Composer. He was born at Megeringhausen, in Walderk, Hessen, Germany, the son of a Lutheran pastor. In 1575, he entered the University of Erfurt and in 1576 he went to the University of Wittenberg, graduating in 1579. For the next four years he lived at Volkhardinghausen, near where he was born, and frequently preached with his father. In August, 1583, he was appointed the Lutheran pastor at Herdecke, Germany, but left in April 1586 when Spanish forces invaded and his colleague reintroduced the Roman Catholic Mass. In late 1586, he was appointed a deacon at Niederwildugen, near Waldeck, and became the pastor there in 1587. In November 1588, he became the chief pastor at Altwildungen and the Court Preacher to the Countess Margaretha of Waldeck. A disagreement with the Calvinists in 1592 over the meaning of the Lord's Supper resulted in his removal as the Court Pastor. In 1596, he went to Unna in Westphalia, where he was once again involved with controversy with the Calvinists. The City of Unna fell victim to the bubonic plague in 1597 through 1598, and over 1,300 of its inhabitants died. In December 1598, he was forced to flee before the invasion of the Spanish and did not return until 1599. With the bubonic plague death scenes weighing heavily on his mind, he turned to the study of Saint Augustine's "City of God" which influenced him to write a series of meditations entitled "Joyful Mirror of the Eternal Life." From those meditations came his two most popular chorales, "Wake, Awake, for Night is Flying" and "How Bright Appears the Morning Star," to which he wrote the words and the music (the arrangements of these chorales we know today were done by Johann Sebastian Bach). These two hymns are commonly referred to as King and Queen of chorales. In April 1601, he was chosen as chief pastor of Saint Katherine's Church in Hamburg, Germany, which he held until his death. He is commemorated as a hymnwriter in the Calendar of Saints of the Lutheran Church on October 26, along with Johann Heermann and Paul Gerhardt.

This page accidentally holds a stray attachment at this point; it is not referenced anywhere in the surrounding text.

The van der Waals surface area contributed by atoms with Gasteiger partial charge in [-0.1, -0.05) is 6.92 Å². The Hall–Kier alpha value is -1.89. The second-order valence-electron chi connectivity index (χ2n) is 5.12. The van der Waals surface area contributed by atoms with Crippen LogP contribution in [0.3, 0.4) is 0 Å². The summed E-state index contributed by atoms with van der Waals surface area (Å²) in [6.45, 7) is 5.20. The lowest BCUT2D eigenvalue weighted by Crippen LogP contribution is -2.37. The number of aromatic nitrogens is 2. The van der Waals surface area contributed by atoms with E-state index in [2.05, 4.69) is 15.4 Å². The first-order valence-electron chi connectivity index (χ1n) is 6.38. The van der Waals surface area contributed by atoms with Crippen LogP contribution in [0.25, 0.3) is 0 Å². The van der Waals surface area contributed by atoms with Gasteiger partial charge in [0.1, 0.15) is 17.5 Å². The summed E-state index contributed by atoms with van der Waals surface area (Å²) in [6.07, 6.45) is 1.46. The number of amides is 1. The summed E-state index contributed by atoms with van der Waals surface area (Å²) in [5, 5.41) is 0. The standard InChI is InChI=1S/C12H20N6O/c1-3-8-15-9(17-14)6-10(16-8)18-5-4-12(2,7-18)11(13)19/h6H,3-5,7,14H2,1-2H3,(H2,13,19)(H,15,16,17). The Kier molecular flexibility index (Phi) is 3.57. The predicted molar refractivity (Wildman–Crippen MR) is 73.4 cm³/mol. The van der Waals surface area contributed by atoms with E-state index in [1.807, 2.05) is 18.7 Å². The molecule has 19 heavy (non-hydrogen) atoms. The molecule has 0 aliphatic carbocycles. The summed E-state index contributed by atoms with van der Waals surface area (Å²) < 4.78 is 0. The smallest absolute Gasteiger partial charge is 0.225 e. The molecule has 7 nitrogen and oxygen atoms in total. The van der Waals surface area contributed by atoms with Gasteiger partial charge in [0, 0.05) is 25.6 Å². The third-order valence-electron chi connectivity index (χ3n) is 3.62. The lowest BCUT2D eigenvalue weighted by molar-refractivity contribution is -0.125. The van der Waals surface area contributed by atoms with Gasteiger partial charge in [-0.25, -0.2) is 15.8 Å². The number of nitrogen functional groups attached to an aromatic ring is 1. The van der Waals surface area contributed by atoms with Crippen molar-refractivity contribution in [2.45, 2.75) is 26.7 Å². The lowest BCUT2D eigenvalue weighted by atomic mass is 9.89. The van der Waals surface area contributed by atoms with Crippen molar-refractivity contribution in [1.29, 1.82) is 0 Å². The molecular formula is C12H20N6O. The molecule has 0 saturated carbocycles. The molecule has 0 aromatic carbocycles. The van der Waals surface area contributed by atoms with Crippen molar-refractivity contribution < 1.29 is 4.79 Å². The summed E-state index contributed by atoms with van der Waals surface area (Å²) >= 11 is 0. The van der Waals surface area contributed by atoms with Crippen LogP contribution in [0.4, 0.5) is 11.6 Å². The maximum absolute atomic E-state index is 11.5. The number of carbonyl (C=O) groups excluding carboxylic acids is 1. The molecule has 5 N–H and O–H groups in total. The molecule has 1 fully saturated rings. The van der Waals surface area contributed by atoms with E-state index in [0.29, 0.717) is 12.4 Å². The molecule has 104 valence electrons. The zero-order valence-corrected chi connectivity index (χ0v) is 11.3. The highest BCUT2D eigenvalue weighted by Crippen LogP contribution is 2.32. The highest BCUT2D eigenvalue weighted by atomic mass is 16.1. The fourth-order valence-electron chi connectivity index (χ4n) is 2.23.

Bio by: William Bjornstad